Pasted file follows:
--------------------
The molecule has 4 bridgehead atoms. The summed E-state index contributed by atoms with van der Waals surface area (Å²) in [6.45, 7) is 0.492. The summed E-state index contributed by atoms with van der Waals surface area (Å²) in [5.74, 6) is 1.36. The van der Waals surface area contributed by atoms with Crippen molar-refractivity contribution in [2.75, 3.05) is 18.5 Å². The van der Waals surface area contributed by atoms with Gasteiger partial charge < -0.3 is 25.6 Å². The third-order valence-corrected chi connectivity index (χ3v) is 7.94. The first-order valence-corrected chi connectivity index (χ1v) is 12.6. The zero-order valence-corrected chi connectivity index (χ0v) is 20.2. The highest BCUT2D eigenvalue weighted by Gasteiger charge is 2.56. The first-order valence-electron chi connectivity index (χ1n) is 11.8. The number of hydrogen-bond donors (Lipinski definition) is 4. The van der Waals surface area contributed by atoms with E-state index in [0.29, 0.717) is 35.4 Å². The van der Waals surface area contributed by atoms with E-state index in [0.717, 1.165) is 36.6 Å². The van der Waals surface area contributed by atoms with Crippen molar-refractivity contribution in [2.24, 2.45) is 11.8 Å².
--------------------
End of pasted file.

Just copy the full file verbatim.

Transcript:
The molecule has 4 bridgehead atoms. The summed E-state index contributed by atoms with van der Waals surface area (Å²) in [6.45, 7) is 0.492. The summed E-state index contributed by atoms with van der Waals surface area (Å²) in [5.74, 6) is 1.36. The van der Waals surface area contributed by atoms with Crippen molar-refractivity contribution in [2.75, 3.05) is 18.5 Å². The van der Waals surface area contributed by atoms with Gasteiger partial charge < -0.3 is 25.6 Å². The third-order valence-corrected chi connectivity index (χ3v) is 7.94. The first-order valence-corrected chi connectivity index (χ1v) is 12.6. The zero-order valence-corrected chi connectivity index (χ0v) is 20.2. The highest BCUT2D eigenvalue weighted by Gasteiger charge is 2.56. The first-order valence-electron chi connectivity index (χ1n) is 11.8. The number of hydrogen-bond donors (Lipinski definition) is 4. The van der Waals surface area contributed by atoms with E-state index in [0.29, 0.717) is 35.4 Å². The van der Waals surface area contributed by atoms with E-state index in [0.717, 1.165) is 36.6 Å². The van der Waals surface area contributed by atoms with Crippen molar-refractivity contribution in [2.24, 2.45) is 11.8 Å².